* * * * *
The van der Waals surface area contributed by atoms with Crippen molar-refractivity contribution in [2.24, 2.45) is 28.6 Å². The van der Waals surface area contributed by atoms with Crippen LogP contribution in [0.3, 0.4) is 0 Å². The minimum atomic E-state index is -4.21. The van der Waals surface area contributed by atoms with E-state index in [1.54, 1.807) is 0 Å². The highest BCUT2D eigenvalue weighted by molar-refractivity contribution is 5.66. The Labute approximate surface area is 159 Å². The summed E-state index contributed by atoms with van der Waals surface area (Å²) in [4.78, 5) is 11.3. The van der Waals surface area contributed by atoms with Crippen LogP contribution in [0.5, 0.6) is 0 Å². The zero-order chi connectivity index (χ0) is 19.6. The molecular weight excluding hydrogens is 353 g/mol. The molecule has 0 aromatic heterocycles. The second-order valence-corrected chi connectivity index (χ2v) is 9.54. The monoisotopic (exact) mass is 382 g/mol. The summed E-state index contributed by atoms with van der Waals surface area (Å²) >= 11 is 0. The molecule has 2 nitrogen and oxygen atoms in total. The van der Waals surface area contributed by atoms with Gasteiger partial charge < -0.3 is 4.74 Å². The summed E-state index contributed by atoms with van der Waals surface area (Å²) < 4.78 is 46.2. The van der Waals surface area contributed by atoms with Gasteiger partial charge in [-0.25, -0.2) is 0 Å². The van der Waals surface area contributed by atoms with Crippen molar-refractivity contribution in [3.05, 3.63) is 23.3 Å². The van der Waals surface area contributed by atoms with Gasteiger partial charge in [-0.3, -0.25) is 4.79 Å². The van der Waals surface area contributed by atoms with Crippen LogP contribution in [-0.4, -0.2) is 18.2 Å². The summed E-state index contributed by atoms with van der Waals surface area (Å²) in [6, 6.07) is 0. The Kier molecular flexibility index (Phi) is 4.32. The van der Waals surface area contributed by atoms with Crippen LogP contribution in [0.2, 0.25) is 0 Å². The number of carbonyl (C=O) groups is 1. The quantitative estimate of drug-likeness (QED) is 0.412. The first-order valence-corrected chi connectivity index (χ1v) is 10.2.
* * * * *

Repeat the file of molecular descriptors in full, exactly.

The van der Waals surface area contributed by atoms with Crippen molar-refractivity contribution in [2.24, 2.45) is 28.6 Å². The van der Waals surface area contributed by atoms with Crippen LogP contribution in [0.3, 0.4) is 0 Å². The minimum atomic E-state index is -4.21. The van der Waals surface area contributed by atoms with E-state index in [1.54, 1.807) is 0 Å². The highest BCUT2D eigenvalue weighted by molar-refractivity contribution is 5.66. The Labute approximate surface area is 159 Å². The summed E-state index contributed by atoms with van der Waals surface area (Å²) in [4.78, 5) is 11.3. The van der Waals surface area contributed by atoms with Crippen LogP contribution in [0.5, 0.6) is 0 Å². The zero-order chi connectivity index (χ0) is 19.6. The molecular weight excluding hydrogens is 353 g/mol. The molecule has 0 aromatic heterocycles. The second-order valence-corrected chi connectivity index (χ2v) is 9.54. The monoisotopic (exact) mass is 382 g/mol. The summed E-state index contributed by atoms with van der Waals surface area (Å²) >= 11 is 0. The molecule has 2 nitrogen and oxygen atoms in total. The van der Waals surface area contributed by atoms with Gasteiger partial charge < -0.3 is 4.74 Å². The summed E-state index contributed by atoms with van der Waals surface area (Å²) < 4.78 is 46.2. The van der Waals surface area contributed by atoms with Gasteiger partial charge in [-0.25, -0.2) is 0 Å². The van der Waals surface area contributed by atoms with Crippen molar-refractivity contribution in [3.05, 3.63) is 23.3 Å². The van der Waals surface area contributed by atoms with Gasteiger partial charge in [-0.3, -0.25) is 4.79 Å². The van der Waals surface area contributed by atoms with Crippen LogP contribution in [-0.4, -0.2) is 18.2 Å². The summed E-state index contributed by atoms with van der Waals surface area (Å²) in [6, 6.07) is 0. The Kier molecular flexibility index (Phi) is 4.32. The van der Waals surface area contributed by atoms with Crippen LogP contribution in [0.2, 0.25) is 0 Å². The number of carbonyl (C=O) groups is 1. The quantitative estimate of drug-likeness (QED) is 0.412. The first-order valence-corrected chi connectivity index (χ1v) is 10.2.